The False Narrative DeFacto rejection...
It is the law: (see "revision 1965) info at the bottom of Blog.
ISLAM IS NOT ALLOWED IN USA!
|OBAMA FORGOT ABOUT THIS LAW..|
.Islam, by law, is prohibited from US immigration
The Immigration and Nationality Act passed June 27, 1952 revised the laws relating to immigration, naturalization, and nationality for the United States.
That act, which became Public Law 414, established both the law and the intent of Congress regarding the immigration of Aliens to the US and remains in effect today. Among the many issues it covers, one in particular, found in Chapter 2 Section 212, is the prohibition of entry to the US if the Alien belongs to an organization seeking to overthrow the government of the United States by "force, violence, or other unconstitutional means."
This, by its very definition, rules out Islamic immigration to the United States, but this law is being ignored by the White House.Islamic immigration to the US would be prohibited under this law because the Koran, Sharia Law and the Hadith all require complete submission to Islam, which is antithetical to the US government, the Constitution, and to the Republic.
All Muslims who attest that the Koran is their life's guiding principal subscribe to submission to Islam and its form of government.
Now the political correct crowd would say that Islamists cannot be prohibited from entering the US because Islam is a religion.
Whether it is a religion is immaterial because the law states that Aliens who are affiliated with any "organization" that advocates the overthrow of our government are prohibited.
Sherrie Lynn Aldrich
|To be or NOT to BEcome an American.....NOT the Way we ROLL....sorry charlie...|
from the link
1952 Immigration and Nationality Act, a.k.a. the McCarran-Walter Act (An act to revise the laws relating to immigration, naturalization, and nationality; and for other purposes)
H.R. 13342; Pub.L. 414; 182 Stat. 66.
82nd Congress; June 27, 1952.
Otherwise known as the McCarran-Walter Act, the Immigration and Nationality Act of 1952 was meant to exclude certain immigrants from immigrating to America, post World War II and in the early Cold War. The McCarran-Walter Act moved away from excluding immigrants based simply upon country of origin. Instead it focused upon denying immigrants who were unlawful, immoral, diseased in any way, politically radical etc. and accepting those who were willing and able to assimilate into the US economic, social, and political structures, which restructured how immigration law was handled. Furthermore, the most notable exclusions were anyone even remotely associated with communism which in the early days of the Cold War was seen as a serious threat to US democracy. The main objective of this was to block any spread of communism from outside post WWII countries, as well as deny any enemies of the US during WWII such as Japan and favor “good Asian” countries such as China. The McCarran-Walter Act was a strong reinforcement in immigration selection, which was labeled the best way to preserve national security and national interests. President Truman originally vetoed the law, deeming it discriminatory; however there was enough support in Congress for the law to pass.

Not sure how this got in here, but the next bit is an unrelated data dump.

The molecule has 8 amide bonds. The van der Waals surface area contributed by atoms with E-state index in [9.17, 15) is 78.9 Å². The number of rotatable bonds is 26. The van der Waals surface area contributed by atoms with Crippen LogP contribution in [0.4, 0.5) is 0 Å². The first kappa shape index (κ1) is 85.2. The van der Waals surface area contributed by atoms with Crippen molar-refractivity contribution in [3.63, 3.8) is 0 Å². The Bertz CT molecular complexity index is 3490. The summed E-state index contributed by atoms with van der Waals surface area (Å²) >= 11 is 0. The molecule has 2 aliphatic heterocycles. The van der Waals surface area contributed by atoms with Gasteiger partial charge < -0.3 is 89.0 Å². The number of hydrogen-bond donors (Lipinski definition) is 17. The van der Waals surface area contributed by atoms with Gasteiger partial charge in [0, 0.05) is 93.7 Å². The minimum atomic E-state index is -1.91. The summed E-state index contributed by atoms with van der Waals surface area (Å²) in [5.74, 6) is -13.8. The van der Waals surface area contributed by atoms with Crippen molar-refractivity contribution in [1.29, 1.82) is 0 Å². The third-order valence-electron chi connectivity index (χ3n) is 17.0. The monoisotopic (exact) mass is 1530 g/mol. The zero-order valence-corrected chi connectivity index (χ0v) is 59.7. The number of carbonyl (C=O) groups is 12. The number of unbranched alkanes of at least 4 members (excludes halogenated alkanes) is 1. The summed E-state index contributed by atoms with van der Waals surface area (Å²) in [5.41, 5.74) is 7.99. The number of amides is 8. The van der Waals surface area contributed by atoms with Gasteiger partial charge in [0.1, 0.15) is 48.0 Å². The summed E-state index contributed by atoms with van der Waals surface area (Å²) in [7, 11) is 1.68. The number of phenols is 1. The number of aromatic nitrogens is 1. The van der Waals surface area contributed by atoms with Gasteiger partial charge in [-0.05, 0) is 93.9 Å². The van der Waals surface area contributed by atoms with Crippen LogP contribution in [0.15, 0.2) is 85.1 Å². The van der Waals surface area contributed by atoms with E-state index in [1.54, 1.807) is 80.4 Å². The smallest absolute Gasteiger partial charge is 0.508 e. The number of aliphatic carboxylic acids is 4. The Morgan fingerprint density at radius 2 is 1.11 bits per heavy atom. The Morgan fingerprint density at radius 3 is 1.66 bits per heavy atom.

The 1965 act marked a radical break from the immigration policies of the past. The law as it stood then excluded Asians and Africans and preferred northern and western Europeans over southern and eastern ones. At the height of the civil rights movement of the 1960s the law was seen as an embarrassment by, among others, President John F. Kennedy, who called the then-quota-system "nearly intolerable". After Kennedy's assassination, President Lyndon Johnson signed the bill at the foot of the Statue of Liberty as a symbolic foothold of signing the bill.
In order to convince the American people of the legislation's merits, its proponents assured that passage would not influence America's culture significantly. President Johnson called the bill "not a revolutionary bill. It does not affect the lives of millions", while Secretary of State Dean Rusk and other politicians, including Senator Ted Kennedy, hastened to reassure the populace that the demographic mix would not be affected; these assertions would later prove grossly inaccurate.
In line with earlier immigration law, the bill also prohibited the entry into the country of "sexual deviants", including homosexuals. By doing so it crystallized the policy of the INS that had previously been rejecting homosexual immigrants on the grounds that they were "mentally defective" or had a "constitutional psychopathic inferiority". The provision discriminating against gay people was rescinded by the Immigration Act of 1990.
(Summary by Wade Johnson)
RELATED SITESThe McCarran-Walter Act: A Contradictory Legacy on Race, Quotas, and Ideology - A useful overview of the entire conflict of Immigration Nationality Act of 1952, providing information from the point of view of president Truman, Congressman Walter, Senator McCarran, and provides an informative evaluation of the legislation.
The Immigration and Nationality Act of 1952 (Walter-McCarran Act) - Describes the Act in detail historically, factually, socially, economically, politically and is useful in developing a substantive critique of the INA and its particular effects upon America and immigrants in general.
The Cold War at Home from GoogleBooks - First few sections of a book about the red scare in America which provides useful information about what started the red scare and how the McCarthy tactics were carried out.